Although there is no military conscription in Nigeria, since 1973 graduates of Universities and later polytechnics and other tertiary institutions of learning have been required to take part in the National Youth Service Corps (NYSC) programme for one year; often referred to as the National service year. The motive behind this is to involve the country’s graduates in the development of the country by creating the Community Development Service (CDS) platform. The CDS under the NYSC programme challenges corps members desirous of confronting and tackling the myriad challenges besetting the society to take the initiative and ingeniously sort out ways to improve the quality of life and living standards of members of their host communities which ensures the accelerated growth of the national economy amongst others.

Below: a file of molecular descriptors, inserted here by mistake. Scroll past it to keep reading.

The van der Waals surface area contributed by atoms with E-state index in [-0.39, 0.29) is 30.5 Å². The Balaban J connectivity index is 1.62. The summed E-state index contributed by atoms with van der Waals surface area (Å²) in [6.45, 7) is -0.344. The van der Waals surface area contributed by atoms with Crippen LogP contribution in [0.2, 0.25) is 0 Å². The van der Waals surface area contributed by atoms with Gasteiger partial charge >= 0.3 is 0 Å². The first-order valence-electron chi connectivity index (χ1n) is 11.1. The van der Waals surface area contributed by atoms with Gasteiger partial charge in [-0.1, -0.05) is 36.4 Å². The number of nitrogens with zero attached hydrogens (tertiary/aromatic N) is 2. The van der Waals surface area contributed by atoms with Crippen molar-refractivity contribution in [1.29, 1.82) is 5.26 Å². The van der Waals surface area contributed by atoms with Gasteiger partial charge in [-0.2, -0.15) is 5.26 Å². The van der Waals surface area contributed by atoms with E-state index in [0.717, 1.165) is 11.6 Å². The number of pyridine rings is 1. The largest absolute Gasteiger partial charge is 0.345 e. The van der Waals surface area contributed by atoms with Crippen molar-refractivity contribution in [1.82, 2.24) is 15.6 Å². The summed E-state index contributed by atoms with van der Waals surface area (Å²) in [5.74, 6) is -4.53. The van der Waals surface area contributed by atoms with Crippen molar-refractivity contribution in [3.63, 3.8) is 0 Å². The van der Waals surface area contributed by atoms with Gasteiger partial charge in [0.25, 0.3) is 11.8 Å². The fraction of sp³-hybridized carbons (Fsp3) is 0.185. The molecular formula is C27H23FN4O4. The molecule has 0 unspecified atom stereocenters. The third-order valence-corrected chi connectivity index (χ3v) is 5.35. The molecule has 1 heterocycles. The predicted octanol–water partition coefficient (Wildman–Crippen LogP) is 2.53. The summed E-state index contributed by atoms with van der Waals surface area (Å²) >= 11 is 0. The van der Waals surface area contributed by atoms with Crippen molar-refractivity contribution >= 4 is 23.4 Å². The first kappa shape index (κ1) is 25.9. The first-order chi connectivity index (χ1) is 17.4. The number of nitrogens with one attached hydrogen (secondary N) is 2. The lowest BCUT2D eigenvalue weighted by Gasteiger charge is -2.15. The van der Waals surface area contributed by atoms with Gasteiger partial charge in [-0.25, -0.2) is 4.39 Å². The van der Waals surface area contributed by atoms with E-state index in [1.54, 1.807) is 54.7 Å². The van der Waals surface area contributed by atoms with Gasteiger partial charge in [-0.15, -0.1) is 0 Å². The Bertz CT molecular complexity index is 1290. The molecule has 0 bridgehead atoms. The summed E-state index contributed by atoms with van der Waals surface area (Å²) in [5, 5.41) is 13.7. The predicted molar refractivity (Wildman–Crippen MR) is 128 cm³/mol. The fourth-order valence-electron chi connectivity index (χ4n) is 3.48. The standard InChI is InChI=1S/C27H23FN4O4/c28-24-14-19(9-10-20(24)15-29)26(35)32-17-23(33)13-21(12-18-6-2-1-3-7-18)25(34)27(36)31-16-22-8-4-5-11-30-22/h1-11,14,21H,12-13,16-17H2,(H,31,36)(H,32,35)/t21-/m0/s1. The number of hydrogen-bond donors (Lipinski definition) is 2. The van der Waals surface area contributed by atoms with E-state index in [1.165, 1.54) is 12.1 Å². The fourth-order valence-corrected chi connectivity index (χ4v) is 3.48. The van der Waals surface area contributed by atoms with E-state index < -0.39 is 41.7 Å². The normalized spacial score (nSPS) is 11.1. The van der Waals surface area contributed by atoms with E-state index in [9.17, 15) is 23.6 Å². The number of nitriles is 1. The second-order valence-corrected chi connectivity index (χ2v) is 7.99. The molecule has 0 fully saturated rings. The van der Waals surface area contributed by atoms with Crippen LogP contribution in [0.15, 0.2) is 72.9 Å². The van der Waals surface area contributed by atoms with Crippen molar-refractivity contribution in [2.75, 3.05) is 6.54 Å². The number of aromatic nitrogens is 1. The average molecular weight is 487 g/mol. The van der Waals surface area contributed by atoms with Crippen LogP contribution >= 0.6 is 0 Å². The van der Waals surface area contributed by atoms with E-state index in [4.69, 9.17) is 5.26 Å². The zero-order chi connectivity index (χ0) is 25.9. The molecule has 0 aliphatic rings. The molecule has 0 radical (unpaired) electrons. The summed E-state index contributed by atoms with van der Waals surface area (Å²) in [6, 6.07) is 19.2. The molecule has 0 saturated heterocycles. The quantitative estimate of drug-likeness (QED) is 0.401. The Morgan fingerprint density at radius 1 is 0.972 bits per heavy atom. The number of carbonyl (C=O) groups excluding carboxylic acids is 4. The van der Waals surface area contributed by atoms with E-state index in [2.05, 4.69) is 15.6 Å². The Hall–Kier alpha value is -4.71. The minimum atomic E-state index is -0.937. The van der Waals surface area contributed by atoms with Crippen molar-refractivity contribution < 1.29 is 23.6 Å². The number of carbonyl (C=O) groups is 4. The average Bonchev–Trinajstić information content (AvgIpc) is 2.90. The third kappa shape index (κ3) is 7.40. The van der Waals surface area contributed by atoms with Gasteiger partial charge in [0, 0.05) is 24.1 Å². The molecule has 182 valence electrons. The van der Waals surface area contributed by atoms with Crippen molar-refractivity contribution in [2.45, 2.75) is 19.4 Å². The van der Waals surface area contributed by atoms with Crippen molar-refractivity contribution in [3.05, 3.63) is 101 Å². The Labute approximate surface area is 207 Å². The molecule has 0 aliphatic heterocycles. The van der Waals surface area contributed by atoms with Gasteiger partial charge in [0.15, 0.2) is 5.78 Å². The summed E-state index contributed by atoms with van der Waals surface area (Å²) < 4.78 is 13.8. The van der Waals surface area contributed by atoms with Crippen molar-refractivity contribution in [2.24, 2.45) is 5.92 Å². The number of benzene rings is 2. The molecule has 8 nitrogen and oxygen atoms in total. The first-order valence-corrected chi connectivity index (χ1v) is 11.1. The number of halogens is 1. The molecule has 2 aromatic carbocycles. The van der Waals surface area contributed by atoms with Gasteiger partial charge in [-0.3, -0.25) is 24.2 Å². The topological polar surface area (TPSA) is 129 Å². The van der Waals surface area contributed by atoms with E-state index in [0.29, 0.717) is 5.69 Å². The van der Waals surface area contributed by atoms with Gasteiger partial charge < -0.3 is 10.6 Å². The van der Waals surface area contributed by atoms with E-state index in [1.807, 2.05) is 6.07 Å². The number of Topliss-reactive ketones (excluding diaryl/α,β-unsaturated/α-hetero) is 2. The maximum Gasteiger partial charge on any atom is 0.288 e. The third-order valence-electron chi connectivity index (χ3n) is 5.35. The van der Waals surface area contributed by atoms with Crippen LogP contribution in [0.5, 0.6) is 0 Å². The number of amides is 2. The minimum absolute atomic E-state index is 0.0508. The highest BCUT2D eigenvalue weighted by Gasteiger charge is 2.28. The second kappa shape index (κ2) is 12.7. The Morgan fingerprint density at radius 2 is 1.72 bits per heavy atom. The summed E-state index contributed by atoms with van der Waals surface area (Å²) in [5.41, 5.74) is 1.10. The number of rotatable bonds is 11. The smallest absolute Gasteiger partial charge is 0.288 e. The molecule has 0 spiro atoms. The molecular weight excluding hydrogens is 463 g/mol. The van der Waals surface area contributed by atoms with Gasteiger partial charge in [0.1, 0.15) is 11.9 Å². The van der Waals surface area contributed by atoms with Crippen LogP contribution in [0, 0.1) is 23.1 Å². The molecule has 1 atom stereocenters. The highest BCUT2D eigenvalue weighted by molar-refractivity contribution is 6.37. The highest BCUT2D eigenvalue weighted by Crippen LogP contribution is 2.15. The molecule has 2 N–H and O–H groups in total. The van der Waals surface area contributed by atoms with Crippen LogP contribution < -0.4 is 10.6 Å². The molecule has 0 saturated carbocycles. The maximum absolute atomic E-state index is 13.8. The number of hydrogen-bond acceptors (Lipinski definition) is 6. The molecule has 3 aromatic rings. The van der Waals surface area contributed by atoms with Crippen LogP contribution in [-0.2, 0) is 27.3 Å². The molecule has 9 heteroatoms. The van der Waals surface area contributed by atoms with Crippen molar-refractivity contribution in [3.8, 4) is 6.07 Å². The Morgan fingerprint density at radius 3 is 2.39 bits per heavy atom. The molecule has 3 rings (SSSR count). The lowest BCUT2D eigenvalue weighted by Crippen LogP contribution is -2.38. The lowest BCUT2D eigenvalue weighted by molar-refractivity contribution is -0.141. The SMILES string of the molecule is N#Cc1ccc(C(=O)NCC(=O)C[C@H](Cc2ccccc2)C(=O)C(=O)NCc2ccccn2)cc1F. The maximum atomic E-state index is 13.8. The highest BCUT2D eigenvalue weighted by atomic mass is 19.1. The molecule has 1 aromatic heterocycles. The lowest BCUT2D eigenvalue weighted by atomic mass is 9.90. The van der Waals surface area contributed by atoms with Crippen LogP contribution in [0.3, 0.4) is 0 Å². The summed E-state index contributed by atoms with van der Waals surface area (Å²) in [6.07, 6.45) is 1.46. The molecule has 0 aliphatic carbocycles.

In October 2012, as a prerequisite to seeking employment in any part of the Federation (Nigeria), Paul Alfred, a 23 year old Nigerian with a Bachelor of Engineering Honours in Environmental Engineering from the University of Port Harcourt, Rivers State who has his roots in Igarra, Edo State, Nigeria, received his National Youth Service Corps (NYSC) call up letter deploying him to Kwara State, Nigeria and proceeded on a mandatory three (3) weeks orientation programme where he was subsequently posted to serve as a teacher at Okanle Fajeromi Community High School, Okanle, Kwara State.